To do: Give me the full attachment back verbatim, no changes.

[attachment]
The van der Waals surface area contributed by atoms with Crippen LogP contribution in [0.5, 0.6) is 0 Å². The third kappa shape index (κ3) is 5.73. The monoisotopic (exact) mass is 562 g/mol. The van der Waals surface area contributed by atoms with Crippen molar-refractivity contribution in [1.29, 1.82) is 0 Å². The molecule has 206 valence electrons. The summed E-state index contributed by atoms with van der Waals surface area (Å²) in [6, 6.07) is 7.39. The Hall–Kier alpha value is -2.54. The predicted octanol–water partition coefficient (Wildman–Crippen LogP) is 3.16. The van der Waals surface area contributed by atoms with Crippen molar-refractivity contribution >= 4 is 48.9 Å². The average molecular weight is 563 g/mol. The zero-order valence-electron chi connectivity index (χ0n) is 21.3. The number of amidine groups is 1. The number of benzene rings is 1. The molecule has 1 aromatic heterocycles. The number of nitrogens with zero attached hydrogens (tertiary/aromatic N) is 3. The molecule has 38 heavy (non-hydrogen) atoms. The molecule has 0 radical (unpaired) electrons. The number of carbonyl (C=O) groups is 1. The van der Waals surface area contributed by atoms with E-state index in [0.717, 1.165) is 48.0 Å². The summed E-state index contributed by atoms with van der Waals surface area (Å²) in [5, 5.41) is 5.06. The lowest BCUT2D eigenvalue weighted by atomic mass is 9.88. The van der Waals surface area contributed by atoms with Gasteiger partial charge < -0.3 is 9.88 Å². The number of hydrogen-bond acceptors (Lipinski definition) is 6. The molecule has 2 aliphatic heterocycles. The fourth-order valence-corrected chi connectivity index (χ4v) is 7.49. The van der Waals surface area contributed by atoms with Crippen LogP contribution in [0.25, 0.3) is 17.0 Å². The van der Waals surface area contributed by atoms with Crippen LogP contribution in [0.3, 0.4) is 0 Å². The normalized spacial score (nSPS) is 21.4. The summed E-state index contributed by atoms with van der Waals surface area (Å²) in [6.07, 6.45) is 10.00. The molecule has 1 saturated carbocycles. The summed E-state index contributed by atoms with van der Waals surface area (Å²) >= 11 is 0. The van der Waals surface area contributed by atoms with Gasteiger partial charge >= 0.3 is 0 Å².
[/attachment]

The van der Waals surface area contributed by atoms with Crippen LogP contribution in [0.5, 0.6) is 0 Å². The third kappa shape index (κ3) is 5.73. The monoisotopic (exact) mass is 562 g/mol. The van der Waals surface area contributed by atoms with Crippen molar-refractivity contribution in [1.29, 1.82) is 0 Å². The molecule has 206 valence electrons. The summed E-state index contributed by atoms with van der Waals surface area (Å²) in [6, 6.07) is 7.39. The Hall–Kier alpha value is -2.54. The predicted octanol–water partition coefficient (Wildman–Crippen LogP) is 3.16. The van der Waals surface area contributed by atoms with Crippen molar-refractivity contribution >= 4 is 48.9 Å². The average molecular weight is 563 g/mol. The zero-order valence-electron chi connectivity index (χ0n) is 21.3. The number of amidine groups is 1. The number of benzene rings is 1. The molecule has 1 aromatic heterocycles. The number of nitrogens with zero attached hydrogens (tertiary/aromatic N) is 3. The molecule has 38 heavy (non-hydrogen) atoms. The molecule has 0 radical (unpaired) electrons. The number of carbonyl (C=O) groups is 1. The van der Waals surface area contributed by atoms with E-state index in [0.717, 1.165) is 48.0 Å². The summed E-state index contributed by atoms with van der Waals surface area (Å²) in [5, 5.41) is 5.06. The lowest BCUT2D eigenvalue weighted by atomic mass is 9.88. The van der Waals surface area contributed by atoms with Gasteiger partial charge < -0.3 is 9.88 Å². The number of hydrogen-bond acceptors (Lipinski definition) is 6. The molecule has 2 aliphatic heterocycles. The fourth-order valence-corrected chi connectivity index (χ4v) is 7.49. The van der Waals surface area contributed by atoms with Crippen LogP contribution in [0.25, 0.3) is 17.0 Å². The van der Waals surface area contributed by atoms with Crippen LogP contribution in [0.3, 0.4) is 0 Å². The normalized spacial score (nSPS) is 21.4. The summed E-state index contributed by atoms with van der Waals surface area (Å²) in [6.07, 6.45) is 10.00. The molecule has 1 saturated carbocycles. The summed E-state index contributed by atoms with van der Waals surface area (Å²) >= 11 is 0. The van der Waals surface area contributed by atoms with Gasteiger partial charge >= 0.3 is 0 Å².